Years ago after a particularly grueling move to a new apartment, I uttered the words: "I'm never buying anything again."
That magic phrase. Because the very next day I stumbled on a beautiful lithograph — a gallery poster for a Joan Miro show. I gave the shop owner $10 for it, and he seemed relieved to see it gone.
I was curious about the poster's origins and did a little investigating. The story just makes me love the it even more: The poster advertises a show at the Gabos Art Center in University Heights, Ohio, in the summer of 1974.
Cornell Gabos sold fakes. Thousands of them, he would later admit, scamming millions from his victims. He operated for about 20 years, beginning in the 1970s, and later fled to Europe when federal authorities began closing in. He spent two years avoiding charges as the Federal Trade Commission won a $2.3 million judgement against him.
But apparently he spent it all while on the run, and this great Pittsburgh Post-Gazette story describes a flashy and high-profile lifestyle while avoiding authorities.
Ultimately he returned to the United States where he was recognized, reported and arrested. He was sentenced to 18 months in prison and directed to repay $1.5 million to victims — though just where that money would come from remained unclear.
Here's another piece of great reporting by Bill Heltzel. I wonder if Heltzel will be surprised to find his work on the Gabos story is still finding readers almost two decades later. Oh, internet ...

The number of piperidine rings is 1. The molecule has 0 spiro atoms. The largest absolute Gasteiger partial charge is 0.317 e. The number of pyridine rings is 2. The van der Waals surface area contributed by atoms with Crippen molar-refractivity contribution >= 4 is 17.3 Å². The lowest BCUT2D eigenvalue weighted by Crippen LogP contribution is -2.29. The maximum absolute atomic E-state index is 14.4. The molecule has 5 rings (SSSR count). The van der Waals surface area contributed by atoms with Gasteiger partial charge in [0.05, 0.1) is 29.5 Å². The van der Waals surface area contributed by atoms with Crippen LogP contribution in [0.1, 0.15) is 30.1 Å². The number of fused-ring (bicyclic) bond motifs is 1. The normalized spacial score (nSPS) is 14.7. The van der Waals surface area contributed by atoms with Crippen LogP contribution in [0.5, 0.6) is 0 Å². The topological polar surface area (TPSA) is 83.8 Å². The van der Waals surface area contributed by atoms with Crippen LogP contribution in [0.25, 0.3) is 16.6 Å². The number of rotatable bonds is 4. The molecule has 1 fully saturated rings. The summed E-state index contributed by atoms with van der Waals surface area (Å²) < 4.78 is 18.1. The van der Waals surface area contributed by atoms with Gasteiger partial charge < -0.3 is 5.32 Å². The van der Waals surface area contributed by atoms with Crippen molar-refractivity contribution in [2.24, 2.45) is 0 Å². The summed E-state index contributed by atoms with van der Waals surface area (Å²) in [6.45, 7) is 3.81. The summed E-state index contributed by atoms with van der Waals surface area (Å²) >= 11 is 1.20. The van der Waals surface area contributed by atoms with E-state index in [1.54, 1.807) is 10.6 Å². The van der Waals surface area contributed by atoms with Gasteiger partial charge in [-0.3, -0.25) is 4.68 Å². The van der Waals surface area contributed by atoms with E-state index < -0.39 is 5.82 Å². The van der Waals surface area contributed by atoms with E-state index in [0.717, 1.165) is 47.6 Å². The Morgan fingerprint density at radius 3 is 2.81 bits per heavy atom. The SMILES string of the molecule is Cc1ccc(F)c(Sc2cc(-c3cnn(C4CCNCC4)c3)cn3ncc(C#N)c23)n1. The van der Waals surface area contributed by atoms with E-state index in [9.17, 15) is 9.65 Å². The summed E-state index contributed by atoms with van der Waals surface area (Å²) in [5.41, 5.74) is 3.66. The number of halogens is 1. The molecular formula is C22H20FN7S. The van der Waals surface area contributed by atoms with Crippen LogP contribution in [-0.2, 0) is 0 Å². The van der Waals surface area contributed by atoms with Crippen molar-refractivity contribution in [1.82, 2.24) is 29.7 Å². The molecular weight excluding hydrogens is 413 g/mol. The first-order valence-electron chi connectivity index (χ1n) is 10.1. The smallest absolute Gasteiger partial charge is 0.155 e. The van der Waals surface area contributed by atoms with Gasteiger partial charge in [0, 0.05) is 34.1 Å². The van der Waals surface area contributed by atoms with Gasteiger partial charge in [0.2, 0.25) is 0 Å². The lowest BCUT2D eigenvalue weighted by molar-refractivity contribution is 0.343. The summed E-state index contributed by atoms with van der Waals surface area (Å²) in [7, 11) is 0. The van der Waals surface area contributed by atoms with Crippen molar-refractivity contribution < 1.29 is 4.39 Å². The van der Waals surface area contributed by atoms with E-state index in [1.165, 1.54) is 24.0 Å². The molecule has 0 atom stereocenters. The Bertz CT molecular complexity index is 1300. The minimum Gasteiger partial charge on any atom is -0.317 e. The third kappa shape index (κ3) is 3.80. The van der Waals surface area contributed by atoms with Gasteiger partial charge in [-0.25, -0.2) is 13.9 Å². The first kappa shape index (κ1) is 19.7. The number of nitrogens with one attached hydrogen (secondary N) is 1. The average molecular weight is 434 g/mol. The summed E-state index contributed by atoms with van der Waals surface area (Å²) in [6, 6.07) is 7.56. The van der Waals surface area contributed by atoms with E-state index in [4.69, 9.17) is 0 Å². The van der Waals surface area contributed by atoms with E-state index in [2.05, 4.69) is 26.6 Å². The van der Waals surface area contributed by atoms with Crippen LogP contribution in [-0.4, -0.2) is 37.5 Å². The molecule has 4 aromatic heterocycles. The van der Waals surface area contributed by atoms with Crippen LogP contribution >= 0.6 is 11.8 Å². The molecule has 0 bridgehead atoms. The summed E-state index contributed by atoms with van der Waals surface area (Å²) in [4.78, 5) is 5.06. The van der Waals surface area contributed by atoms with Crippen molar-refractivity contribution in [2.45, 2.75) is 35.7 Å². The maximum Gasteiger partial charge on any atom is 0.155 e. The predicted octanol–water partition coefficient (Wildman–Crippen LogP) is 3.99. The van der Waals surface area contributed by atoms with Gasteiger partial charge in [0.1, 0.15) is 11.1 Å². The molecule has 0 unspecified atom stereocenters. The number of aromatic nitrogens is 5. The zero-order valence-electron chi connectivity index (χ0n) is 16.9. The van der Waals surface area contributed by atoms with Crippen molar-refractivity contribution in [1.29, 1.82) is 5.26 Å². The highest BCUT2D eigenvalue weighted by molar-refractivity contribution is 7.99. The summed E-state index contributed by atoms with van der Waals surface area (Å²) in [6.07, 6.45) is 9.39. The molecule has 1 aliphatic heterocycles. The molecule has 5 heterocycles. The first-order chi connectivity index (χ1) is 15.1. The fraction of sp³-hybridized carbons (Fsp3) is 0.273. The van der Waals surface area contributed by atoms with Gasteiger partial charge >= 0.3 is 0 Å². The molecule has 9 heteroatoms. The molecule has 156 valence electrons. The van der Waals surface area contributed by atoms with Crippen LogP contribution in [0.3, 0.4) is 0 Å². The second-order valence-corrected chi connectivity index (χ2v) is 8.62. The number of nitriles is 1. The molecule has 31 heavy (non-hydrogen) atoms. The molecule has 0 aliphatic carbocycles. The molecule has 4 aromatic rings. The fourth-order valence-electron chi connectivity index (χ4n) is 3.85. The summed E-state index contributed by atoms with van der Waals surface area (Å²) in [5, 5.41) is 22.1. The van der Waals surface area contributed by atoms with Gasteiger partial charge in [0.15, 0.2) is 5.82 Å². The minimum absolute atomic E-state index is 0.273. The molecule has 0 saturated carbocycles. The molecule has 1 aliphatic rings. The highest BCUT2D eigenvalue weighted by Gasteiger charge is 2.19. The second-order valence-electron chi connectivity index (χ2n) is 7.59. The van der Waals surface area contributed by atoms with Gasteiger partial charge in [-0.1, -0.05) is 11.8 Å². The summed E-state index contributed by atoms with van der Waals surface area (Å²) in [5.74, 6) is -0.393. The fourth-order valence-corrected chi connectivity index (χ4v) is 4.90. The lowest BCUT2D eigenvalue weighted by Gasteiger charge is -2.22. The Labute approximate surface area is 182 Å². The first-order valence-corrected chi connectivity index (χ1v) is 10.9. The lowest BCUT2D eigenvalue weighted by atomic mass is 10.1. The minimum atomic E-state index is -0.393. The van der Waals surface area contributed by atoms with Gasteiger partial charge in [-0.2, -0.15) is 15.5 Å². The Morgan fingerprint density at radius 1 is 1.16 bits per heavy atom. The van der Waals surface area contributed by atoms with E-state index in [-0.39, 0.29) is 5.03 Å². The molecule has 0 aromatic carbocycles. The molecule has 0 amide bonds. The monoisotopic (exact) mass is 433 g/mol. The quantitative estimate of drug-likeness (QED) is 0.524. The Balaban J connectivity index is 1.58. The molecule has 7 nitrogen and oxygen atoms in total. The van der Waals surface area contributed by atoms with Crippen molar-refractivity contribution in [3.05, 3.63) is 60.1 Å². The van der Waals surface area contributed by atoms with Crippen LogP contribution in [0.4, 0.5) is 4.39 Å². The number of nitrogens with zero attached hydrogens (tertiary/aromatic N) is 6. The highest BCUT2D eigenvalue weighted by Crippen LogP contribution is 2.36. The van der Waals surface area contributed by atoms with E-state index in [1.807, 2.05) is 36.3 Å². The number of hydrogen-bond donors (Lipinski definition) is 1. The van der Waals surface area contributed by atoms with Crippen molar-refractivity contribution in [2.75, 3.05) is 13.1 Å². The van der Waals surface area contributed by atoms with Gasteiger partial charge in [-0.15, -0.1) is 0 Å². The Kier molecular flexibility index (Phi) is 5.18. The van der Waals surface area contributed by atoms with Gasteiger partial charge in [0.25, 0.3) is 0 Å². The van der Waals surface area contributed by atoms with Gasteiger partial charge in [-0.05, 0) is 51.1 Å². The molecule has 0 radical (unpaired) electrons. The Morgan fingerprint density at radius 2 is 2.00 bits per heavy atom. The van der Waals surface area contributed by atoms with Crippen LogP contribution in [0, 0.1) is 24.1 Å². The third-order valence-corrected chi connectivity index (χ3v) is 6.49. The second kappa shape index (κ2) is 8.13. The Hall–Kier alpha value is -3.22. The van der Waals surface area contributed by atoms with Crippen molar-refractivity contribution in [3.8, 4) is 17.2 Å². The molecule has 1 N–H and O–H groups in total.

I re-framed the poster, which of course cost way more than the $10 I spent. It's not particularly valuable (despite one online auction that's pretty optimistic), but what a great story. I mean ... unless you're one of the thousands who were scammed by Gabos.
Forged prints are a problem — sometimes the signature is fake but the art is authentic; other times the entire work is not by the artist; sometimes the signature is real but it was signed before the print was made ... "fake" can mean a lot of different things, and I'm fairly sure there's at least one forged signature hanging on my walls.
I'm not sure what you'd call the Gabos poster: It's real, now that we know he was a fake? It reminds me just a little of "F For Fake," the tale of a professional forger and Orson Wells' final film.
And the painting of the peasant girl (in the top photo) is available for sale: $1.2 million. It's an authentic ....